If you’re able to lock in the gains of the market—roughly 10 percent a year, historically—you will have accomplished a vast amount. If you want to duplicate the creativity of the master, Buffett, buy shares of his company, Berkshire Hathaway. It’s not a low-priced stock, but it has averaged a 25 percent return over the past quarter century. And its broad array of holdings makes it as diversified as some mutual funds. You are strongly cautioned that Berkshire Hathaway has had down years, and even long stretches of down years. And my pal Warren won’t be there forever.
So if you’re renting and considering the purchase of a home, or had thought about investing in rental property of your own, favorable deals are out there for the making.
And now for the disclaimer: You may be harder-pressed to find cheap deals in cities where growth is strong. All real estate markets are local, so be sure to do the research for your geographic region.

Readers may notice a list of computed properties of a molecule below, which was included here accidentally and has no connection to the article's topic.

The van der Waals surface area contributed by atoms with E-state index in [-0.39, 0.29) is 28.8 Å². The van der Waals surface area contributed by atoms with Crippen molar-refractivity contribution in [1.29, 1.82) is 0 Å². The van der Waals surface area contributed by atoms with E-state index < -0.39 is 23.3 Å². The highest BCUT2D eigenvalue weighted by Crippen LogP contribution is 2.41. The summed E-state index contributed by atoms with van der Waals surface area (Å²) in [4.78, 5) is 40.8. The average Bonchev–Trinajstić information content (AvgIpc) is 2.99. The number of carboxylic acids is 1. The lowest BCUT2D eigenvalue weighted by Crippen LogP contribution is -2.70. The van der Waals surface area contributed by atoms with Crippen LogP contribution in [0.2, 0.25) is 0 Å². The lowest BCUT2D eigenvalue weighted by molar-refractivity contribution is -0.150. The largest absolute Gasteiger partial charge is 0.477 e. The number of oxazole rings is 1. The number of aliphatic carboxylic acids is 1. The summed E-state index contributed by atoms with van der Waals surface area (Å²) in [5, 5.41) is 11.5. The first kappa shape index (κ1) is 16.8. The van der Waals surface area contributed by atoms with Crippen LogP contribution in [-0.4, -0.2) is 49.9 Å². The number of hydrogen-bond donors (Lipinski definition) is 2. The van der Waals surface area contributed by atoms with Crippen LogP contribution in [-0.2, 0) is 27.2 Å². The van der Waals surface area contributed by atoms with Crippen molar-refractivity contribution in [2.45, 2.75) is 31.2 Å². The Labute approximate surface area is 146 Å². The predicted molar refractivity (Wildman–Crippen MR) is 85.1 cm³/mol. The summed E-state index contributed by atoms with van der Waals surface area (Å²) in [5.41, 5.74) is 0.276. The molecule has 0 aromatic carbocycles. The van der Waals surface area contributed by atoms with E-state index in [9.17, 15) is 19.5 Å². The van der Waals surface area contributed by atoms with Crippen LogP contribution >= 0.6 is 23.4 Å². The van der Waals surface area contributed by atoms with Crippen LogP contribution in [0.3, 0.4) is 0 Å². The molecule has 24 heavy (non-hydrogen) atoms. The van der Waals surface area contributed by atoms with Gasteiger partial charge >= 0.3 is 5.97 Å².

RULE 2: When you’re tempted to sell, buy.
When stocks are in the tank, your gut will tell you to bail, to move your money into less-volatile investments like bonds or money-market funds. It’s human nature. It’s also a huge mistake. When the market plunges—over days, months, and years—there are opportunities to make real money.
Buffett explained it years ago in an annual report: Whether a stock is priced low or high, he said, it’s ownership in the same company. So when the stock market puts a company on sale, that’s the best time to buy.
The inverse is also true: When the market is reaching new highs, you’ll be tempted to jump in with both feet. Don’t. This isn’t necessarily a time to sell, but assuming you’re investing on your own in taxable accounts, you’ll want to be buying less.
Important note: If you do all your investing within a tax-sheltered 401(k) or IRA, maintain or increase your contribution level no matter which way the market’s moving.
RULE 3: Collect sectors.
Your best friend as an investor is time. Your portfolio needs to grow slowly and sensibly. This means, of course, that you need to start saving early. For you stock stalwarts, keep in mind that the historical trend has been for the overall market to perform well in an election year, particularly in the latter half.